Stretch That Loonie
Don’t let Canada’s weak dollar keep you at home
As the dollar fluctuates, travel costs go up. According to travel experts, cancelling is an absolute last resort. Rather than stop travelling, when the dollar is weak, some Canadians may try to save money on their US vacations by eating out fewer nights or looking for coupons or discounts on tickets to attractions. They may change their itineraries or even shorten their stays by a day or two. The loonie may have dropped against the US dollar, but there are still ways to get the most for your travel dollar.
- Take advantage of early-booking bonuses and other incentives in the market. Most vacation companies will advertise deals periodically.
- Check online regularly, don’t discriminate (compare what the major vacation companies and airlines—WestJet, Air Transat, Air Canada, Sunwing—are offering) and set up Internet alerts for the destinations you want to visit. When you see a deal, grab it.
- Be your own travel agent. If a last-minute deal does pop up, take advantage if that works for your schedule. If not, wait for those last minute deals. Either way – the web is everyone’s travel database.
- The all-inclusive vacation is a one-stop purchase that covers your flight, accommodations, meals and sometimes drinks.
- Plan as many details as possible before you leave home. If you’re on a cruise or package holiday and want to snorkel in St. Maarten or visit Chichen Itza from Cancun, then book those excursions prior to avoid extra-cost surprises.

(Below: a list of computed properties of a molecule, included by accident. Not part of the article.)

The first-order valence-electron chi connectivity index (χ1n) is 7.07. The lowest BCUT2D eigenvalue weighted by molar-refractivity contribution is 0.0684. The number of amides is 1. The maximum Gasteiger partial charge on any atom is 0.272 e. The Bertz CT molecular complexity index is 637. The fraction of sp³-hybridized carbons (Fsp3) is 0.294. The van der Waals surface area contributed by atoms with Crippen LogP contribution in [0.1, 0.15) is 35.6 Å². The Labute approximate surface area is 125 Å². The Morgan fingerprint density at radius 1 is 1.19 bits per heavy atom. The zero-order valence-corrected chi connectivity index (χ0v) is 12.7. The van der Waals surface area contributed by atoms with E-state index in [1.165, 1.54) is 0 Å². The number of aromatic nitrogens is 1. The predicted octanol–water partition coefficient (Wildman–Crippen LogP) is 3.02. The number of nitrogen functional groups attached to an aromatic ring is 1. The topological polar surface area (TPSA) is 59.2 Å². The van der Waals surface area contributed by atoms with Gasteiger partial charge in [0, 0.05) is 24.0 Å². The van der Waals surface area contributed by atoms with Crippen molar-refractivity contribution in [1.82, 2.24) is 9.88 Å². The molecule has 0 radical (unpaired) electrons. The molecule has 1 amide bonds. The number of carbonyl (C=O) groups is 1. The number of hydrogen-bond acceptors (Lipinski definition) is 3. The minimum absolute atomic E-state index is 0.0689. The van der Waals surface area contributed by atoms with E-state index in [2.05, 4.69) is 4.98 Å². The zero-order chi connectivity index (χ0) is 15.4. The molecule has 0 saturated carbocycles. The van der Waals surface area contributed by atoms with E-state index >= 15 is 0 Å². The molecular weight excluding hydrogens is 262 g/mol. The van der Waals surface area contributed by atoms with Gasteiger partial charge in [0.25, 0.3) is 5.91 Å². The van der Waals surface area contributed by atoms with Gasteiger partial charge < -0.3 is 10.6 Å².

- When booking travel online, pay in Canadian dollars and be mindful of surcharges. Some airlines and vacation companies use currency surcharges.
- Know that when you make a purchase in US dollars, you’ll face a fee to convert currency.
- Most credit cards have a foreign transaction fee on top of the exchange rate. Get one without the extra fee or stick to cash by converting money before you travel, shopping for the best rate.
- Avoid ATMs while travelling; currency conversion spreads are generally higher, on top of any transaction fees.
- Having gone this far, you don’t want to negate all your money-saving efforts if the unforeseen happens, like sickness or personal emergency, so get trip cancellation insurance. As some travel experts say: If you can’t afford travel insurance, you can’t afford to travel. Emergency medical insurance, of course, is essential, but other important inclusions are interruption or travel delay, which you can purchase at booking.
Visit bcaa.com/travel to start planning your next getaway!